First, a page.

Assurance

Our financial audits provide assurance to parliament
419 financial audits and 98 other assurance audits and reviews completed
13 new modified audit opinions issued

Providing an independent opinion

Parliament requires reliable information on the operation of NSW public sector agencies. We provide parliament with independent audit opinions on agencies’ financial statements, increasing their reliability and credibility. Our audits comply with professional quality and independence requirements as parliament needs to be assured our audits are independent. Our mandate further assures our independence by restricting us from providing non-audit services that other accounting firms provide.

We completed 419 financial audits this year compared to 436 last year.

In addition to audits of individual agencies, we audit the financial statements at the whole-of-government level, the Total State Sector Accounts. These accounts provide financial information to parliament on a State-wide basis, for example total State borrowings.

We also provided 98 other assurance audits and reviews (70 last year) to help agencies attest compliance or acquit their grant revenues. The Treasurer requested we review the annual budget process in 2015–16. Our review focused on the reasonableness of estimates and forecasts used by NSW Treasury in preparing the 2016–17 Budget Papers.

 

Number of audited entities
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2013

 

2014

 

2015

 

2016

 

The year ahead

In 2016–17, we will continue to provide assurance to parliament by focusing on the following in our ‘Influencing for Impact’ strategic initiative:

  • improve engagement with our external stakeholders to ensure our products meet their needs
  • explore alternate audit approaches that improve the relevance, value and impact of our financial and performance audits.

Click here for further details on our strategic initiatives for 2016–17.

Modified auditor's opinions and conclusions

During 2015–16, we issued 18 modified audit opinions and conclusions in our Independent Auditor’s Reports. This represented four per cent of the assurance engagements we conducted. Modified opinions and conclusions included:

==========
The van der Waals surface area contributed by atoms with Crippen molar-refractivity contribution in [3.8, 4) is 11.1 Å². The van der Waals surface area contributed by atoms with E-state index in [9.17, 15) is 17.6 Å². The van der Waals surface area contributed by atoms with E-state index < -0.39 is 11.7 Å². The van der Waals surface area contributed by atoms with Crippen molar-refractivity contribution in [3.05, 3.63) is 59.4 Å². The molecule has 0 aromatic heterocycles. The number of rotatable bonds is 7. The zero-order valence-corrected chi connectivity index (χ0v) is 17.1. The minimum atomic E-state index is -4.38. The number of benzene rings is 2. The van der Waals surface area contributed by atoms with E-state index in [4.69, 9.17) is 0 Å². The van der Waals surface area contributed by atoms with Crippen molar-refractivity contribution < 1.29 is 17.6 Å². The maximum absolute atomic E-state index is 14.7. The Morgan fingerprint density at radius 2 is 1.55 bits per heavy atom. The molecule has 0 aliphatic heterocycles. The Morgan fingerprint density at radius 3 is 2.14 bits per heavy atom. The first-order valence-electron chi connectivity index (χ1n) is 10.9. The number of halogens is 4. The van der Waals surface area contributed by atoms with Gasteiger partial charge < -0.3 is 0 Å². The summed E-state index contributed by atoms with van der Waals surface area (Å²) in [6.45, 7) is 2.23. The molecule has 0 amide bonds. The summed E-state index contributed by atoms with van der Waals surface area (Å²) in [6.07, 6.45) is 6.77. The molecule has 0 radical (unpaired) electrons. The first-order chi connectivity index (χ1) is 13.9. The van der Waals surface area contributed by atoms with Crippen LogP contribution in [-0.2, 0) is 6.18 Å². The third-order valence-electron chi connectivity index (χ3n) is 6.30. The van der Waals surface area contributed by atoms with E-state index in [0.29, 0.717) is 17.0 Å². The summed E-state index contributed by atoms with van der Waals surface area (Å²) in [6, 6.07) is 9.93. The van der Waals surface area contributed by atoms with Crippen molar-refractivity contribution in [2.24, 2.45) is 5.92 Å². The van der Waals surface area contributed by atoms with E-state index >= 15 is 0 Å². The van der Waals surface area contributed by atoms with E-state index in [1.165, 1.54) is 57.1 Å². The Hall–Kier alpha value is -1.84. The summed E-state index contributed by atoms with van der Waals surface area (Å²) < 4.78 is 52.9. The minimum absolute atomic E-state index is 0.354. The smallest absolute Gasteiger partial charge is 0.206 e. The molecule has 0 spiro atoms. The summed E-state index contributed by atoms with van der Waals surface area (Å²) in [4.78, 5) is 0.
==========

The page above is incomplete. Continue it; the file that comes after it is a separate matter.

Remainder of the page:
• 3 qualified opinions on agency financial statements
  • 2 qualified opinions on a service organisation’s description of controls, their design and operating effectiveness
  • 4 qualified conclusions on compliance audits
  • 4 adverse conclusions on compliance reviews
  • 5 qualified conclusions on compliance reviews.

Modifications of audit opinions or review conclusions can be qualified, adverse or disclaimed:

  • Qualified opinions and conclusions are issued when financial statements contain material misstatements or sufficient appropriate audit evidence is not available; and the impact is material but not pervasive
  • Adverse opinions and conclusions are issued when misstatements in the financial statements are material and pervasive
  • Disclaimed opinions and conclusions are issued where sufficient appropriate audit evidence is not available and the effects may be material and pervasive.

Repeat modifications

During 2015−16, we repeated five modifications, two fewer than last year. We continue to notify parliament of these modifications and encourage the agencies concerned to act on our recommendations to address the underlying causes.

New modifications

We issued 13 new modified opinions and conclusions in 2015−16.
 

Modified audit opinions and conclusions as a % of total audit opinions
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2013

 

2014

 

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2016

 

Comparing costs with other audit offices

We compare our financial audit costs with other Australian audit offices. In 2015–16, our cost per financial audit opinion was $91,628, nine per cent more than last year. Our cost per financial audit opinion was slightly higher than the average of other Australian audit offices.

Cost per financial audit opinion

Our financial audit volumes

The results of our 2015 financial statement audits were reported to parliament in 13 volumes of the Financial Audit Auditor-General’s Report to Parliament in 2015–16.

One volume focused on major themes from audits in the previous calendar year, while another focused on members of parliament and their entitlements. The remainder focused on a particular cluster or industry in the current year. All volumes included significant issues and activities broadly classified into four areas: financial and performance reporting, financial controls, governance, and service delivery.

Volumes published covered:

  • Education and Communities
  • Electricity
  • Family and Community Services
  • Health
  • Law, Order and Emergency Services
  • Planning and Environment
  • Premier and Cabinet
  • Trade and Investment, TAFE and Water
  • Transport
  • Treasury and State Finances
  • Universities.

Timeliness of reporting to parliament

We recognise parliament and other stakeholders need timely reports to allow prompt scrutiny of agencies’ financial position and performance. For agencies with a 30 June balance date (most of our clients) our internal benchmark is to report to parliament before the end of the calendar year. Our other financial audits (mainly universities) have a 31 December balance date and our reporting to parliament benchmark is by the end of May each year.

Financial audit reports to parliament
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2013

 

2014

 

2015

 

2016

 

2017 TARGET

 

2012

 

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2017 TARGET